Monday, May 19, 2014

Capricor and California Stem Cell Agency Say All is Well With $27 Million Investment

One recent headline in Forbes magazine read
“Stem Cell Therapy To Fix The Heart: A House Of Cards About To Fall?”

Over at the Boston Globe, another story this month said,
 “A provocative new study calls into question the rationale for using stem cells to repair the heart — a much-hyped experimental therapy that grew out of insights from a groundbreaking Boston researcher’s laboratory.”

Eduardo Marban
Cedars-Sinai photo
But it appears that heart stem cell regeneration is like cheese, you might say. There are many different varieties. And in the case of a $27 million investment in heart cell regeneration by the California stem cell agency, all the players say things are just fine with their project.

The state's research effort involves a publicly traded company called Capricor Therapeutics. The Beverly Hills firm and one of its founders. Eduardo Marban, director of the Cedars-Sinai Heart Institute in Los Angeles, received the $27 million from the state stem cell agency.

In the wake of the news reports involving heart stem cell regeneration, the California Stem Cell Report queried both Marban and the stem cell agency. Marban replied within 37 minutes last week. Here is the text of what he had to say in his email.
“All of the critiques have been leveled at competing technologies. Indeed, I have been among the more vocal critics (for example see

“Although some alarmist headlines have inappropriately questioned all cardiac stem cell work, the issues have to do with only one specific subtype of cardiac stem cell, which is marked by the expression of an antigen called c-kit. This is NOT the cell type being developed by Capricor; in fact, my laboratory has found that c-kit-positive cells play no role in Capricor’s cell product. That product, known as CAP-1002, contains a small fraction (less than 5 percent) of c-kit-positive cells which can be completely removed with no loss in potency. CAP-1002 is believed to work by indirect 'paracrine' mechanisms that differ fundamentally from those postulated for the c-kit-positive cells.
“By way of background, the critiques of c-kit-positive heart cells have come in two forms: first, in concerns expressed by the editors of the Lancet regarding data integrity in the SCIPIO trial; this was conducted by Piero Anversa and colleagues using c-kit-positive cells. Second, a recent Nature paper (attached in case you do not have a copy), of which I am an author, questions the claim that c-kit-positive cells are true cardiac progenitors.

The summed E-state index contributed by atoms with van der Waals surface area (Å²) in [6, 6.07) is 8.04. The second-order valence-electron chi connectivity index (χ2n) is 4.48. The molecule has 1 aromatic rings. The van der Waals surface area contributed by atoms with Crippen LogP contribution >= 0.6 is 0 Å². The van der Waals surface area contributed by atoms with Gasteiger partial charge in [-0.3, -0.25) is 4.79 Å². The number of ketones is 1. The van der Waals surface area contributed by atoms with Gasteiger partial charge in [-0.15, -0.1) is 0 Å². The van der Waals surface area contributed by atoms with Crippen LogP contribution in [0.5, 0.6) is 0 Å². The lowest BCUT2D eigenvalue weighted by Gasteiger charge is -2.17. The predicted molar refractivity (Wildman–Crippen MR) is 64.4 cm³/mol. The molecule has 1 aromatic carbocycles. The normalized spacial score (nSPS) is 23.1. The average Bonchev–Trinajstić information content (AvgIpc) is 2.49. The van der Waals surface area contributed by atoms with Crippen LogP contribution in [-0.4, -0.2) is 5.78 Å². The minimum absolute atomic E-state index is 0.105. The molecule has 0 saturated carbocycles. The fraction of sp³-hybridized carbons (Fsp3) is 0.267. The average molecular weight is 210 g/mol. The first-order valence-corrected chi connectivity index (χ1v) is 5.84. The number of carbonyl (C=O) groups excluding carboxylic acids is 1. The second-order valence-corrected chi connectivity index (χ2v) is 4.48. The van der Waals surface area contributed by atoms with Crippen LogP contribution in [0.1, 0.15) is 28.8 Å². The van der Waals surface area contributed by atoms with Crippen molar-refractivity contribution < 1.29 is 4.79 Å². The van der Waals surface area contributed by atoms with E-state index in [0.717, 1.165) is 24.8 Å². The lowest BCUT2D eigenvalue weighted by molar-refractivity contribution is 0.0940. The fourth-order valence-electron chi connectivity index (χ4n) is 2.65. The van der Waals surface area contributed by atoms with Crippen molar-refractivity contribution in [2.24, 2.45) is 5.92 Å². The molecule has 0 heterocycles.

“These concerns in no way undermine Capricor’s technology. In fact, CAP-1002 remains the only heart-derived cell product in commercial development. I am proceeding full speed ahead with mechanistic and translational work on CAP-1002, and Capricor continues to feel bullish about the product, which is now in phase 2 trials (the furthest along of any CIRM-funded project).”

Kevin McCormack, a spokesman for the stem cell agency, also said that Capricor is using a different method and a different stem cell than the one being called into question.

You can hear the May 15 Capricor conference call on its first quarter results here. Its stock price jumped from $6.15 on May 14 to as high as $7.65 during the day May 15. Its 52-week low was $1.15 and its 52-week high $17.15.

(Editor's note: If you would like a copy of the Nature paper that Marban referenced, please send an email to

1 comment:

  1. What about Capricor's recent news surrounding the identification of exosomes as the carriers of the paracrine growth and trophic factors that are proposed to be the mechanism of action for the CAP-1002 that CIRM invested in? Seems like the cells will be dropping off the map if the exosomes' efforts pan out.


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